The Invasive Lionfish
Throughout the world their hundreds of species, whether it’s animal or plant hundreds exist here in our ecosystems today. Species that are found in a specific area and only found in this specific place are called endemic species. Here in Florida we have several endemic species and an example of one is the great Florida Panther. The Florida Panther is also a very endangered species only a few hundred still exist. Many factors contribute to its small population such as human development. But also there’s another factor that specifically is a concern here in South Florida and that is invasive species. An invasive species is a foreign species that is introduced to an ecosystem (not by nature).
A commonly known invasive species to South Florida and also in many other places is the killer Lionfish. Found in coral reefs or any structured bottom such as shipwrecks or even bridge columns. Ranging from 6-12 inches Lionfish look the way they sound. They don’t have a mane but the Lionfish has 18 deadly dorsal fins with enough venom to knock a human over. It relies on camouflage and ambushing they’re prey for survival and have no known natural predators. It’s the king of the reef. With its red and white striped body, it spells out dangerous (Schofield).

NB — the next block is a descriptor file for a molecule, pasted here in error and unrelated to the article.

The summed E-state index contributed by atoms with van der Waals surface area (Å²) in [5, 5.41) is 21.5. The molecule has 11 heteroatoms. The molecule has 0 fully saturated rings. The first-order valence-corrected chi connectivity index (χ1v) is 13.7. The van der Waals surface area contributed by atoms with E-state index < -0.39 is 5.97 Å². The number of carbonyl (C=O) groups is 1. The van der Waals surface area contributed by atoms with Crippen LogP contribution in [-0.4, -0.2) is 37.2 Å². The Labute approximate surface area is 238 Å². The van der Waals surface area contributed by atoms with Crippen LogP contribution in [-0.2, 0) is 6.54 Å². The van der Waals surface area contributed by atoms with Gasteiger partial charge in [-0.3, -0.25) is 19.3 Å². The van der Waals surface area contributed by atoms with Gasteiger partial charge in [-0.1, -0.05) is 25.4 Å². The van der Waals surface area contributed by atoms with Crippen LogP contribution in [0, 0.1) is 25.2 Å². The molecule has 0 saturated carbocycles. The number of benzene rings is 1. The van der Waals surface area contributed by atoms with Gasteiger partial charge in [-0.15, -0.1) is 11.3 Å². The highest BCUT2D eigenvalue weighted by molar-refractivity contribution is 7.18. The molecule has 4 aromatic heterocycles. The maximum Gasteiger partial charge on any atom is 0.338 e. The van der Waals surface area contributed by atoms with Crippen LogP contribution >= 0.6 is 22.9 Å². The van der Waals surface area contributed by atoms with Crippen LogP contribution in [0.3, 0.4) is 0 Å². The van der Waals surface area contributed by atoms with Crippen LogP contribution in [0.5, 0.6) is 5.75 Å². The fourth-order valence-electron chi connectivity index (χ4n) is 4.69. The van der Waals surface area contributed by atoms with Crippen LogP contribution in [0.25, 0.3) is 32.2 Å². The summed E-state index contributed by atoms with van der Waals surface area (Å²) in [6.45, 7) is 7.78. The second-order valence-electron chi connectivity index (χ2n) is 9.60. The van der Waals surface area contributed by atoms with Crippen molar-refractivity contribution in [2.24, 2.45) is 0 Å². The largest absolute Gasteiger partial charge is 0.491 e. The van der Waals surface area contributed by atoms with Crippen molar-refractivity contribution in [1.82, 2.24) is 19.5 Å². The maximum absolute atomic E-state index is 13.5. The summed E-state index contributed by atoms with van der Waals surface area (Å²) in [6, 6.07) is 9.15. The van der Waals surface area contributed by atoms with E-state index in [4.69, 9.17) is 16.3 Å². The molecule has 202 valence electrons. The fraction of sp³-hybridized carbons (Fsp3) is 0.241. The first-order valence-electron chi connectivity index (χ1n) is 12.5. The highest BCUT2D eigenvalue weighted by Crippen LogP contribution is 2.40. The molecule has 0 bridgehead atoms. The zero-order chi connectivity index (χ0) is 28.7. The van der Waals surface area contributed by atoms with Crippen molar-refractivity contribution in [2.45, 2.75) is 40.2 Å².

It was said to have arrived here on the East coast back in 1992 after Hurricane Andrew. In 2006, 6 were discovered in the Bahamas and later in 2012 over 1000 were found in just one acre in some parts of the Bahamas and Florida Keys. That being said, they’re invading like weeds. They will eat almost everything and researchers have found that its stomach can stretch up to 30 times its size, and can survive 12 weeks without eating. They’re uncontrollable.
The problem with Lionfish is that they have no known natural predators so that means they just eat and eat. Grouper populations have been significantly declining which makes researchers believe that our natural groupers are its favorite treat....
Cited: Schofield, JA Morris, JN Langston, and PL Fuller. Lionfish (Pterois Volitans/miles). 18 September 2012. 29 January 2013 <http://nas.er.usgs.gov/queries/factsheet.aspx?speciesid=963>.
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